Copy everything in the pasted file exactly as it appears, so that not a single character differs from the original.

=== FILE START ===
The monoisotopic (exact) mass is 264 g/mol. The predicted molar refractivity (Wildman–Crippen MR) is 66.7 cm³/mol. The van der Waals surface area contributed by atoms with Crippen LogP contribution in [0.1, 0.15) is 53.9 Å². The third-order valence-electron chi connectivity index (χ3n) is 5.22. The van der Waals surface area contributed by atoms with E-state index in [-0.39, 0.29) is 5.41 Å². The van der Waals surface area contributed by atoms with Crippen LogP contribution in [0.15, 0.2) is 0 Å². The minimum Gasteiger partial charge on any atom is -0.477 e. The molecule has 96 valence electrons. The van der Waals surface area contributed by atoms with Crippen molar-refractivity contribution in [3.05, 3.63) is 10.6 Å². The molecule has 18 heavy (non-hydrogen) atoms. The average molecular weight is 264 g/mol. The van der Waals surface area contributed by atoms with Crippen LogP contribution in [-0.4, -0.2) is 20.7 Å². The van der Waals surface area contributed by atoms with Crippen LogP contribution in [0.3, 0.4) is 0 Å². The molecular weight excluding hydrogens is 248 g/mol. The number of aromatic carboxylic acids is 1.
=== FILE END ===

The monoisotopic (exact) mass is 264 g/mol. The predicted molar refractivity (Wildman–Crippen MR) is 66.7 cm³/mol. The van der Waals surface area contributed by atoms with Crippen LogP contribution in [0.1, 0.15) is 53.9 Å². The third-order valence-electron chi connectivity index (χ3n) is 5.22. The van der Waals surface area contributed by atoms with E-state index in [-0.39, 0.29) is 5.41 Å². The van der Waals surface area contributed by atoms with Crippen LogP contribution in [0.15, 0.2) is 0 Å². The minimum Gasteiger partial charge on any atom is -0.477 e. The molecule has 96 valence electrons. The van der Waals surface area contributed by atoms with Crippen molar-refractivity contribution in [3.05, 3.63) is 10.6 Å². The molecule has 18 heavy (non-hydrogen) atoms. The average molecular weight is 264 g/mol. The van der Waals surface area contributed by atoms with Crippen LogP contribution in [-0.4, -0.2) is 20.7 Å². The van der Waals surface area contributed by atoms with Crippen LogP contribution in [0.3, 0.4) is 0 Å². The molecular weight excluding hydrogens is 248 g/mol. The number of aromatic carboxylic acids is 1.